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Men react to flu vaccination differently than women
Women and men often show clear differences in the immune response to vaccinations and infections. A team of researchers from US and French scientists has now analyzed these gender-specific differences in more detail using flu vaccine and identified testosterone as the probable cause of the deviating immune reactions.
To analyze the gender-specific immune response to a flu immunization, the scientists led by Mark Davis from Stanford University in California and Boris P. Hejblum from the University of Bordeaux subjected 53 vaccinated women and 34 vaccinated men to a thorough examination. "A large number of components of the immune system, including serum cytokines and chemokines, blood cell volume and cellular responses to various stimuli" were recorded, the researchers write in the journal "Proceedings of the National Academy od Sciences" (PNAS). Davis, Hejblum and colleagues also took into account the genetic disposition of the participants. In the course of their investigations, the scientists identified a "group of genes in lipid metabolism" (fat metabolism) that "apparently is related to the reduced immune response in men and whose activity is influenced by testosterone", as described in the study report.
Women show a stronger immune response According to the researchers, "it was already known from various previous studies that men had a weaker immune response than women after both vaccinations and infections". However, the mechanisms underlying these differences have largely remained unclear, reports Davis and Hejblum. Using the immune response to a “trivalent inactivated seasonal influenza vaccine”, the researchers have now identified possible causes for the gender-specific differences in the immune response. They initially found that women developed significantly more antibodies than men and that "the expression of inflammation-promoting cytokines in the serum of women compared to men regardless of age" was significantly higher. The researchers were also able to identify a cluster of genes that are involved in fat metabolism and are apparently related to the immune response to the flu vaccine. According to Davis, Hejblum and colleagues, his activity was closely correlated with the level of testosterone in the blood. "Men with elevated serum testosterone levels and the corresponding gene signatures showed the lowest antibody responses," the researchers report.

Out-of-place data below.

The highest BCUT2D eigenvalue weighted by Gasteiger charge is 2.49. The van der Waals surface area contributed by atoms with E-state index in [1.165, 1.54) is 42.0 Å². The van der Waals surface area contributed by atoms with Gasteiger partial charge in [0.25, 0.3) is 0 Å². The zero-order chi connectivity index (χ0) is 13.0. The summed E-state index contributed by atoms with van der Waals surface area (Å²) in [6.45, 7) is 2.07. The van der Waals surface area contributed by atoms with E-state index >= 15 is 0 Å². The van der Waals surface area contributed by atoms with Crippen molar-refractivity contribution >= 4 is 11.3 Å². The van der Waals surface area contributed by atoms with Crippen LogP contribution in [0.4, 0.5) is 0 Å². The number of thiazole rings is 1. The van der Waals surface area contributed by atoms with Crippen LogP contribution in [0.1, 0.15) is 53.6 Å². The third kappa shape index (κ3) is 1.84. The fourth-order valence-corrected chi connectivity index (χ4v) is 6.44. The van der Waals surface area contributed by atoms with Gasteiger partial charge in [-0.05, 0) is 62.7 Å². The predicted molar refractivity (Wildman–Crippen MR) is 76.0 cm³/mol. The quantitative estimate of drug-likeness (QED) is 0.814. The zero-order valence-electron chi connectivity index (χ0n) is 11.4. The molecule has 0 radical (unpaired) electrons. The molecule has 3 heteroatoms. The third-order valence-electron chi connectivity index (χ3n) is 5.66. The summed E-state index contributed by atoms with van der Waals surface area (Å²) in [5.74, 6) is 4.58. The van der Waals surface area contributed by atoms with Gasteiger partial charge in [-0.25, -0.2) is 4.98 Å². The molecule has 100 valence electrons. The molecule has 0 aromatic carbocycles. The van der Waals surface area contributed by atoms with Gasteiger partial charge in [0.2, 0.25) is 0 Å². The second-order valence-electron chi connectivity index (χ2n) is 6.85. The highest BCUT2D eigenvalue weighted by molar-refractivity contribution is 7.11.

Testosterone causes a reduced immune response in men The results of the current study show "a close connection between the immune response, the sex hormones (androgens) and the genes that are involved in lipid metabolism," report Davis and Hejblum. In her view, "there is some evidence that testosterone is the major cause of the different immune responses in men and women". Evolution may explain the weakening effect of testosterone on the immune response by the fact that men suffered more injuries while hunting and an overreaction of the immune system should be avoided here. With regard to the recommendations on flu vaccination made by the Robert Koch Institute (RKI) in Germany, the current findings have little meaning, but the question arises whether in the future vaccinations should not be differentiated between men and women.
Do men actually suffer more? The study results also provide an indication of why men feel harmless infections and often suffer significantly more and longer than women. Because your immune system can only defend itself insufficiently due to the high testosterone level. According to current knowledge, fluctuations in the hormone level could also have a lasting effect on the immune defense, but further studies are required here to clarify the connections. (fp)